Thanks for the post. I hope that CPJ will help rally support for Berlinger as he appeals this terrible ruling.

Well, did you see the video the of the two "journalists" who went into Acorn and supposedly received assistance pretending to be a pimp and a prostitute? It turns out the footage was heavily edited and showed Acorn workers did absolutely nothing wrong. This footage was a catalyst in bringing down the organization.

The attorney general, upon seeing the raw footage, released a statement saying that if the raw footage was showed it would have actually put Acorn in a very positive light.

If you've got nothing to hide, then why not hand over the unedited footage?

Rich, while you do have a valid point in regards to the Acorn case, even though the two "journalists" you talked about never went to journalism school or know the fundamental point of being a journalist (non-fiction), it (your point) doesn't hold true unless the defense feels the journalist exposed the issue in a false light in his film, in which case they should make their case to the judge, not ask to see the footage to make an adequate defense.

The company should know what practices their company uses, not what practices their company got caught with in the raw footage, so they defend each individual aspect of it, especially since the raw footage is irrelevant to the prosecution's case. The company should watch the released movie and use the movie to make its defense, not ask for the raw footage, unless they feel and have proof that the journalist cast them in a false light in the film.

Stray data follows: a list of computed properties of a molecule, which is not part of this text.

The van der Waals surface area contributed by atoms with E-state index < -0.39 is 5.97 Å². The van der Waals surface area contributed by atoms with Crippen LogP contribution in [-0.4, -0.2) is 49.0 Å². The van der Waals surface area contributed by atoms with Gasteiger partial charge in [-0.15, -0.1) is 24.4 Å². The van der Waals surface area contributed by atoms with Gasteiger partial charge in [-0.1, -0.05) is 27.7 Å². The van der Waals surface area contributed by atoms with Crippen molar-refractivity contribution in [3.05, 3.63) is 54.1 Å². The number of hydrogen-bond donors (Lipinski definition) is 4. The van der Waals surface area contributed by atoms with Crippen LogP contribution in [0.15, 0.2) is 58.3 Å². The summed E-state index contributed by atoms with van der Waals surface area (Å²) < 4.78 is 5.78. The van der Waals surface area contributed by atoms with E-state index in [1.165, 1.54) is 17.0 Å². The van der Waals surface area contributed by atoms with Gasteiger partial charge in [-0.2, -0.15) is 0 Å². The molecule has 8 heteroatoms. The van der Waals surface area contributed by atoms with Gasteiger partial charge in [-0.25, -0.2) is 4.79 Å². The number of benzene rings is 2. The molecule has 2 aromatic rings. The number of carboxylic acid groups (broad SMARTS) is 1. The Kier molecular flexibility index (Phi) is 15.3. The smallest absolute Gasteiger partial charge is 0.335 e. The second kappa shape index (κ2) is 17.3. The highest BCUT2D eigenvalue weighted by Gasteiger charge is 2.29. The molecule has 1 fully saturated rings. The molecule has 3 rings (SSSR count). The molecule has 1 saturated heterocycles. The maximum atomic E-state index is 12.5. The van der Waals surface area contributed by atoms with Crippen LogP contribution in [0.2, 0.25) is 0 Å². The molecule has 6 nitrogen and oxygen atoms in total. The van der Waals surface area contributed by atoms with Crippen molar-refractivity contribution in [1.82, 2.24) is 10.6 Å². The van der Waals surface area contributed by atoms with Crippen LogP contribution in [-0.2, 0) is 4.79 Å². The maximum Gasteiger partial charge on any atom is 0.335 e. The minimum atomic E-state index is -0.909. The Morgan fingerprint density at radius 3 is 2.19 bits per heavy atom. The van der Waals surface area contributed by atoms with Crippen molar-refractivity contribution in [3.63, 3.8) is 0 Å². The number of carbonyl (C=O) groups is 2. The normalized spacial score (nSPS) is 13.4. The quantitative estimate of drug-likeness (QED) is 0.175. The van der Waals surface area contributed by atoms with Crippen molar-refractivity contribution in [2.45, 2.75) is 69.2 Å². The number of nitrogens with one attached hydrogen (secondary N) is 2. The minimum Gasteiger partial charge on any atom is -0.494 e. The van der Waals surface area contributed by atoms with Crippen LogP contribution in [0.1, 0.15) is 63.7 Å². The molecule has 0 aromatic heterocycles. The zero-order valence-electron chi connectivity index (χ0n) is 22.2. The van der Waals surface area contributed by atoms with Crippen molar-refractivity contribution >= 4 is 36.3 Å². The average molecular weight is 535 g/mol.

This also goes into another territory. Are journalists now going to be required to provide all their un-published notes, unedited photos, and unedited footage, to defense lawyers? Journalists and their non-published work should not be forced to show their work, unless one party claims an issue with the fairness of that work.

This action by the court can cause documentary filmmakers and photojournalists particular problems, especially the former. If a filmmaker intentionally left out a person's identity during an interview or assignment to make sure no harm befalls on them from the company they work for, then this case has bigger implications than Chevron is letting on. Chevron has an incentive to see that footage, they can find out where they were exposed, who talked, what they said and how someone gained access. If journalists are now worried about private companies being able to subpoena their raw footage, are they suppose to destroy their raw footage, like some journalists do their notes?

This case has far bigger issues than making a proper defense. I'm sure a company like Chevron didn't hire some recent law school graduate for their defense. They should be able to hire their own private investigator to get the information they need, not rely on a journalist and his sources for that.

Also the Acorn case allowed the Attorney General to view the footage and make a decision, what Chevron is asking is not what happen in the Acorn case, since it was not Acorn who asked to see the raw footage.